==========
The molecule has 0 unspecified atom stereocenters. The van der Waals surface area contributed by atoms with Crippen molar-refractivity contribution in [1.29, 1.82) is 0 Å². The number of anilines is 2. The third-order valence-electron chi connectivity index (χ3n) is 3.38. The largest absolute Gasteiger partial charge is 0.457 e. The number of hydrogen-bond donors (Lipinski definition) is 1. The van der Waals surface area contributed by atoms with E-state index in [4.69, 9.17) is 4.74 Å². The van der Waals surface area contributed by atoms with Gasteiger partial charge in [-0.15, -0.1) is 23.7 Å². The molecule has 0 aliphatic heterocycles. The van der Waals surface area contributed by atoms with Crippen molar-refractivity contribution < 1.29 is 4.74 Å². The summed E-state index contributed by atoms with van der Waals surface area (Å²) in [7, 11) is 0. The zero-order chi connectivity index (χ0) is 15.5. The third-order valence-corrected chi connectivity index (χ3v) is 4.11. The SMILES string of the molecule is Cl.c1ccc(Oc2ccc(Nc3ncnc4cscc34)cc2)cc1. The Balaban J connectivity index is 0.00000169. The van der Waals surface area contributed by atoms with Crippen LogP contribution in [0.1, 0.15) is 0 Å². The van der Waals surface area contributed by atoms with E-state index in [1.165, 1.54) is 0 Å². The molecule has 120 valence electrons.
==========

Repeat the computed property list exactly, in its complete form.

The molecule has 0 unspecified atom stereocenters. The van der Waals surface area contributed by atoms with Crippen molar-refractivity contribution in [1.29, 1.82) is 0 Å². The number of anilines is 2. The third-order valence-electron chi connectivity index (χ3n) is 3.38. The largest absolute Gasteiger partial charge is 0.457 e. The number of hydrogen-bond donors (Lipinski definition) is 1. The van der Waals surface area contributed by atoms with E-state index in [4.69, 9.17) is 4.74 Å². The van der Waals surface area contributed by atoms with Gasteiger partial charge in [-0.15, -0.1) is 23.7 Å². The molecule has 0 aliphatic heterocycles. The van der Waals surface area contributed by atoms with Crippen molar-refractivity contribution < 1.29 is 4.74 Å². The summed E-state index contributed by atoms with van der Waals surface area (Å²) in [7, 11) is 0. The zero-order chi connectivity index (χ0) is 15.5. The third-order valence-corrected chi connectivity index (χ3v) is 4.11. The SMILES string of the molecule is Cl.c1ccc(Oc2ccc(Nc3ncnc4cscc34)cc2)cc1. The Balaban J connectivity index is 0.00000169. The van der Waals surface area contributed by atoms with Crippen LogP contribution in [0.1, 0.15) is 0 Å². The van der Waals surface area contributed by atoms with E-state index in [1.165, 1.54) is 0 Å². The molecule has 120 valence electrons.